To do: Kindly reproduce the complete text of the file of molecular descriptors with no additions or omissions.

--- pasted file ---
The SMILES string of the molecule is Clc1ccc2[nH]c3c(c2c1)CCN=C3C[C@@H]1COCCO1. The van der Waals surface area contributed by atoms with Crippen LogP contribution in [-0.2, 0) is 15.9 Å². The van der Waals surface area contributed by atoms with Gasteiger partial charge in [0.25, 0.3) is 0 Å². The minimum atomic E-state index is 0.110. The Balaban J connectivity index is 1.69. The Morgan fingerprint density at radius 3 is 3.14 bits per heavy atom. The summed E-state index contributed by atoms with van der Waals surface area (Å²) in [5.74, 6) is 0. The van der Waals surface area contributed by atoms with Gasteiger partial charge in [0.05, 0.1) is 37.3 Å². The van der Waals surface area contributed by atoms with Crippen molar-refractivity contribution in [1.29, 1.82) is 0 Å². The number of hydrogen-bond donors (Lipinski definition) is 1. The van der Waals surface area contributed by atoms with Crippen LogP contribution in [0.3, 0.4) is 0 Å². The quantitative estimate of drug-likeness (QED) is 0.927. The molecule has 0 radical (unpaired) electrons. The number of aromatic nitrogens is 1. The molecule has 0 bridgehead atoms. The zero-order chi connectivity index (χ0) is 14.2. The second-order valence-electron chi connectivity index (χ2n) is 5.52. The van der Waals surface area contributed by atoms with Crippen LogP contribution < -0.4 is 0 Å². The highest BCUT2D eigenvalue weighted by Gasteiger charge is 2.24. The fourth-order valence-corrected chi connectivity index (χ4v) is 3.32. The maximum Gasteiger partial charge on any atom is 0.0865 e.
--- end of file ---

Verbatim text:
The SMILES string of the molecule is Clc1ccc2[nH]c3c(c2c1)CCN=C3C[C@@H]1COCCO1. The van der Waals surface area contributed by atoms with Crippen LogP contribution in [-0.2, 0) is 15.9 Å². The van der Waals surface area contributed by atoms with Gasteiger partial charge in [0.25, 0.3) is 0 Å². The minimum atomic E-state index is 0.110. The Balaban J connectivity index is 1.69. The Morgan fingerprint density at radius 3 is 3.14 bits per heavy atom. The summed E-state index contributed by atoms with van der Waals surface area (Å²) in [5.74, 6) is 0. The van der Waals surface area contributed by atoms with Gasteiger partial charge in [0.05, 0.1) is 37.3 Å². The van der Waals surface area contributed by atoms with Crippen molar-refractivity contribution in [1.29, 1.82) is 0 Å². The number of hydrogen-bond donors (Lipinski definition) is 1. The van der Waals surface area contributed by atoms with Crippen LogP contribution in [0.3, 0.4) is 0 Å². The quantitative estimate of drug-likeness (QED) is 0.927. The molecule has 0 radical (unpaired) electrons. The number of aromatic nitrogens is 1. The molecule has 0 bridgehead atoms. The zero-order chi connectivity index (χ0) is 14.2. The second-order valence-electron chi connectivity index (χ2n) is 5.52. The van der Waals surface area contributed by atoms with Crippen LogP contribution < -0.4 is 0 Å². The highest BCUT2D eigenvalue weighted by Gasteiger charge is 2.24. The fourth-order valence-corrected chi connectivity index (χ4v) is 3.32. The maximum Gasteiger partial charge on any atom is 0.0865 e.